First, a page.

Thursday 18 March 2010

Catching Up

The past few weeks have easily been, without exaggeration, among the busiest of my entire life, so I apologize if I neglected this space.

You may have heard we have launched a new series of classics, called The Calder Collection (read the Bookseller article here), and are working hard with the English National Opera on a new series of opera guides, to be published under the Overture Publishing imprint (read the announcement here).

My novel, Bestseller, is with the printers, and advance copies should be here soon. Elisabetta has lined up a number of interviews, reading-group visits and other promotional activities which have kept me busy even outside of office hours. At night, when I am not in a state of drunken stupor, I carry on with my translation of WH Auden's poems or do a bit of editing (Turgenev, Zoshchenko, what else?).

Great news yesterday, as Rosie Alison's book, The Very Thought of You, has been longlisted for the Orange Prize. As it was to be expected, we have been literally inundated with requests. Encouraging news from a commercial point of view too: the first printrun of our mass-market edition (13,000 copies), due to be released next week, is all but gone already, before publication.

A new book by Yasutaka Tsutsui – The Maid, one of his most popular books in Japan – has just come back from the printers. We are very excited.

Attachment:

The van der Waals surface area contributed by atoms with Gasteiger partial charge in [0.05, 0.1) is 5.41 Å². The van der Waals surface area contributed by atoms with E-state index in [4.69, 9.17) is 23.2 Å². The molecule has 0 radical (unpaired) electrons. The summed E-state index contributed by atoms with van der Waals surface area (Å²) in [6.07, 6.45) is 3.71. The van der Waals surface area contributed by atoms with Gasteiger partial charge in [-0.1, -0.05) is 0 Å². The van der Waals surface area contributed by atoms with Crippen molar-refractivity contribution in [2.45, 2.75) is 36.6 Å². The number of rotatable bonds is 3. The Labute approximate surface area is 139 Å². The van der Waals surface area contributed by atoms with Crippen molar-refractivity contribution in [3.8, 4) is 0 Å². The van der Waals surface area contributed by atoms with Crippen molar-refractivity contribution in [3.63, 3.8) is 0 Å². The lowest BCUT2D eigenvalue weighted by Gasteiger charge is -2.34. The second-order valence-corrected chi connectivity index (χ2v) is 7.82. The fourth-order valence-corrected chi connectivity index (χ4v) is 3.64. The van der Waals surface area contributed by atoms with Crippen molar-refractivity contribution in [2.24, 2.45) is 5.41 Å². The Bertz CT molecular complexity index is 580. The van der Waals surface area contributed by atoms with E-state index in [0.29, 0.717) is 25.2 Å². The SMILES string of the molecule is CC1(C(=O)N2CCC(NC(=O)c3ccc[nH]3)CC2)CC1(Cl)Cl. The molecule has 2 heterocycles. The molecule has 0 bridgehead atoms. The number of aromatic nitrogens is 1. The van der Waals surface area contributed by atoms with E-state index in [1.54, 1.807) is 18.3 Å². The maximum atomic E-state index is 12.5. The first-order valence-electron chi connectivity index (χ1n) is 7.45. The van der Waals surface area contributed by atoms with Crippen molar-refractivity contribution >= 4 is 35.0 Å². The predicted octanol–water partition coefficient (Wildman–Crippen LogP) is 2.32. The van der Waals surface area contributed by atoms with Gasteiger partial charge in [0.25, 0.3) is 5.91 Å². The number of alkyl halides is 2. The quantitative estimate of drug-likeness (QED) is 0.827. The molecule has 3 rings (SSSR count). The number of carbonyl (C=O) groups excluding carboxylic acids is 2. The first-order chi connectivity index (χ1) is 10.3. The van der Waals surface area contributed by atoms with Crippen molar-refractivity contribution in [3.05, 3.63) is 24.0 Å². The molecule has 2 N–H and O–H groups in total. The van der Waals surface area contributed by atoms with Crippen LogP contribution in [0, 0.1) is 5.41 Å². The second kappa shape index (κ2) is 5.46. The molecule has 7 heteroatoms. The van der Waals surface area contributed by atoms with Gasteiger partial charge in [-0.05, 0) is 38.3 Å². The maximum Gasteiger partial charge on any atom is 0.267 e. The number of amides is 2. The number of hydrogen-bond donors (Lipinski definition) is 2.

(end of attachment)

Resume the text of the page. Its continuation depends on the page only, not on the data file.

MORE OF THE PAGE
A great review of Bykov's Living Souls in The Times by Elaine Fenstein, who aptly describes the novel as "a Catch-22 of modern Russia". Very good start. I look forward to celebrating with a triple vodka in April when he comes over for the London Book Fair.

On the classics front, we received finished copies of Dante's Inferno and Cavalcanti's Poems, among other books, and we are about to sign off our new edition of CĂ©line's Journey to the End of the Night.

In our spare time, lots of dinners with friends, as well as a full diary of work and social commitments (tomorrow off to the IPG Conference in Windsor, for example). The kids are getting more and more demanding as they learn to read and write, but remain the greatest joy even on the direst day.

All this may sounds great, but I can't wait to get away from it to be honest – we've booked a family trip through Holland and Flanders in early April – which will be followed by a week in Rome in May (I hope! – I haven't been for some time and I miss it).

I promise you won't have to wait another month for a new post.



  1. Thanks for reissuing Simon's The Flanders Road. Perhaps you could look into the availability of his earlier novels The Wind and The Grass. I hear they're his best but long, long out-of-print.

    BTW, the link to Inferno is broken.

  2. Rome and Amsterdam are nice, but Tel-Aviv is different, especially in the Spring.
    Well, I won't change your mind, so I'll wait as there is no point in mailing you a book proposal right now.


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